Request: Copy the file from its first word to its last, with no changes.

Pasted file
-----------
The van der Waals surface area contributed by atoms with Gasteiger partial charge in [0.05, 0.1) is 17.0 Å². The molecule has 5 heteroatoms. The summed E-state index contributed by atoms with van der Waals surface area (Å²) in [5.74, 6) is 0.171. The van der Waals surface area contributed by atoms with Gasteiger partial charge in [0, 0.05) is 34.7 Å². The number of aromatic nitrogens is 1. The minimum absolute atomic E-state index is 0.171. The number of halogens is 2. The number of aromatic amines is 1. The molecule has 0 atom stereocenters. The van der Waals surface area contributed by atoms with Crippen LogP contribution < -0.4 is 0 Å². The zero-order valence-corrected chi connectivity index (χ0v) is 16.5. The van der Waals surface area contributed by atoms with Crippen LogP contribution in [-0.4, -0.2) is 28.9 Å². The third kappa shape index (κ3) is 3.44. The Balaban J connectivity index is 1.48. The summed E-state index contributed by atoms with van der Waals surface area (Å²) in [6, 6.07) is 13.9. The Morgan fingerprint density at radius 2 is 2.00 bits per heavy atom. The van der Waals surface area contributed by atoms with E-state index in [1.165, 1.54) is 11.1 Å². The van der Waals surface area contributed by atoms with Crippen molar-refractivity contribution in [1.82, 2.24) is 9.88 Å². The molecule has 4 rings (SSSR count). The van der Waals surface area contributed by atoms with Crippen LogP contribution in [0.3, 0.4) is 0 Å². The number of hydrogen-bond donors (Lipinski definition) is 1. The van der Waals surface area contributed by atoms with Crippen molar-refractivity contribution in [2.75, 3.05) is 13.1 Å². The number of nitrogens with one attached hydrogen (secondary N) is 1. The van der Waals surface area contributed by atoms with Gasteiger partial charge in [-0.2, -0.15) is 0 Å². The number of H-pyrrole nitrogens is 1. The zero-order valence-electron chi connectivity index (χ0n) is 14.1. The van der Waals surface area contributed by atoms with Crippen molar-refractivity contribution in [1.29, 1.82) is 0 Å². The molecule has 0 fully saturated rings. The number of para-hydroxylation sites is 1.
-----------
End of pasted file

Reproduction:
The van der Waals surface area contributed by atoms with Gasteiger partial charge in [0.05, 0.1) is 17.0 Å². The molecule has 5 heteroatoms. The summed E-state index contributed by atoms with van der Waals surface area (Å²) in [5.74, 6) is 0.171. The van der Waals surface area contributed by atoms with Gasteiger partial charge in [0, 0.05) is 34.7 Å². The number of aromatic nitrogens is 1. The minimum absolute atomic E-state index is 0.171. The number of halogens is 2. The number of aromatic amines is 1. The molecule has 0 atom stereocenters. The van der Waals surface area contributed by atoms with Crippen LogP contribution < -0.4 is 0 Å². The zero-order valence-corrected chi connectivity index (χ0v) is 16.5. The van der Waals surface area contributed by atoms with Crippen LogP contribution in [-0.4, -0.2) is 28.9 Å². The third kappa shape index (κ3) is 3.44. The Balaban J connectivity index is 1.48. The summed E-state index contributed by atoms with van der Waals surface area (Å²) in [6, 6.07) is 13.9. The Morgan fingerprint density at radius 2 is 2.00 bits per heavy atom. The van der Waals surface area contributed by atoms with E-state index in [1.165, 1.54) is 11.1 Å². The van der Waals surface area contributed by atoms with Crippen molar-refractivity contribution in [1.82, 2.24) is 9.88 Å². The molecule has 4 rings (SSSR count). The van der Waals surface area contributed by atoms with Crippen LogP contribution in [0.3, 0.4) is 0 Å². The number of hydrogen-bond donors (Lipinski definition) is 1. The van der Waals surface area contributed by atoms with Crippen molar-refractivity contribution in [2.75, 3.05) is 13.1 Å². The number of nitrogens with one attached hydrogen (secondary N) is 1. The van der Waals surface area contributed by atoms with Gasteiger partial charge in [-0.2, -0.15) is 0 Å². The number of H-pyrrole nitrogens is 1. The zero-order valence-electron chi connectivity index (χ0n) is 14.1. The van der Waals surface area contributed by atoms with Crippen molar-refractivity contribution in [1.29, 1.82) is 0 Å². The molecule has 0 fully saturated rings. The number of para-hydroxylation sites is 1.